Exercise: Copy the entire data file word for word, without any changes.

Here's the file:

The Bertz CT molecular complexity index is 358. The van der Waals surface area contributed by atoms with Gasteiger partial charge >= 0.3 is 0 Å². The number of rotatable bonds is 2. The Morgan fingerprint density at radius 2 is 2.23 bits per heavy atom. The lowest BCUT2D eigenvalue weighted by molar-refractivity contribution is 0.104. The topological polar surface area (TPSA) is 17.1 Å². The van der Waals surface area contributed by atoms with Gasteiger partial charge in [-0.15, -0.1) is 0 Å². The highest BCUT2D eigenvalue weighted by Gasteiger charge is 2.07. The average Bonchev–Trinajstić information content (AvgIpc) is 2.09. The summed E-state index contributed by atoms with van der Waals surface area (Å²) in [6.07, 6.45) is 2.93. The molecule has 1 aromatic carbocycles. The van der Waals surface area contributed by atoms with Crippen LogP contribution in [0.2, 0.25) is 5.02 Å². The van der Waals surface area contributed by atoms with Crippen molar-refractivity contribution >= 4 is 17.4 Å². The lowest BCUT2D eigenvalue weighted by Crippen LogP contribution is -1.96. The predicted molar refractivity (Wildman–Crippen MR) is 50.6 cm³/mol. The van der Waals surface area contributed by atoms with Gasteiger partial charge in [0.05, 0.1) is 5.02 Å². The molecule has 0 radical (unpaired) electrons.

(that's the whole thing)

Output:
The Bertz CT molecular complexity index is 358. The van der Waals surface area contributed by atoms with Gasteiger partial charge >= 0.3 is 0 Å². The number of rotatable bonds is 2. The Morgan fingerprint density at radius 2 is 2.23 bits per heavy atom. The lowest BCUT2D eigenvalue weighted by molar-refractivity contribution is 0.104. The topological polar surface area (TPSA) is 17.1 Å². The van der Waals surface area contributed by atoms with Gasteiger partial charge in [-0.15, -0.1) is 0 Å². The highest BCUT2D eigenvalue weighted by Gasteiger charge is 2.07. The average Bonchev–Trinajstić information content (AvgIpc) is 2.09. The summed E-state index contributed by atoms with van der Waals surface area (Å²) in [6.07, 6.45) is 2.93. The molecule has 1 aromatic carbocycles. The van der Waals surface area contributed by atoms with Crippen LogP contribution in [0.2, 0.25) is 5.02 Å². The van der Waals surface area contributed by atoms with Crippen molar-refractivity contribution >= 4 is 17.4 Å². The lowest BCUT2D eigenvalue weighted by Crippen LogP contribution is -1.96. The predicted molar refractivity (Wildman–Crippen MR) is 50.6 cm³/mol. The van der Waals surface area contributed by atoms with Gasteiger partial charge in [0.05, 0.1) is 5.02 Å². The molecule has 0 radical (unpaired) electrons.